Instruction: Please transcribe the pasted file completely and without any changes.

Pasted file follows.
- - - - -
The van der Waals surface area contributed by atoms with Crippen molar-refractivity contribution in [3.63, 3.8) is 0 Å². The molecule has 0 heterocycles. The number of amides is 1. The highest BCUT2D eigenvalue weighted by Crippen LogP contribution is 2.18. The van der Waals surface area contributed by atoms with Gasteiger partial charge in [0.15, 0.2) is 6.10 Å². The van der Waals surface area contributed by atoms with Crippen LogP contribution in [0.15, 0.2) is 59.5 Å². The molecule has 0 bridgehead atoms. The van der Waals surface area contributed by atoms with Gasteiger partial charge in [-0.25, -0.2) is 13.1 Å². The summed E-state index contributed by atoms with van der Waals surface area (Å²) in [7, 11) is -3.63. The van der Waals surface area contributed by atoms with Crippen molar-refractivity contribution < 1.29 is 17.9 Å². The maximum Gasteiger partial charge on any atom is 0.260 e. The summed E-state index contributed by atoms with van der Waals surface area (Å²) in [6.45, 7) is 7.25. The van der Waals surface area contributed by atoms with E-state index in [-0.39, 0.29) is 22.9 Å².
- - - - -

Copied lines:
The van der Waals surface area contributed by atoms with Crippen molar-refractivity contribution in [3.63, 3.8) is 0 Å². The molecule has 0 heterocycles. The number of amides is 1. The highest BCUT2D eigenvalue weighted by Crippen LogP contribution is 2.18. The van der Waals surface area contributed by atoms with Gasteiger partial charge in [0.15, 0.2) is 6.10 Å². The van der Waals surface area contributed by atoms with Crippen LogP contribution in [0.15, 0.2) is 59.5 Å². The molecule has 0 bridgehead atoms. The van der Waals surface area contributed by atoms with Gasteiger partial charge in [-0.25, -0.2) is 13.1 Å². The summed E-state index contributed by atoms with van der Waals surface area (Å²) in [7, 11) is -3.63. The van der Waals surface area contributed by atoms with Crippen molar-refractivity contribution < 1.29 is 17.9 Å². The maximum Gasteiger partial charge on any atom is 0.260 e. The summed E-state index contributed by atoms with van der Waals surface area (Å²) in [6.45, 7) is 7.25. The van der Waals surface area contributed by atoms with E-state index in [-0.39, 0.29) is 22.9 Å².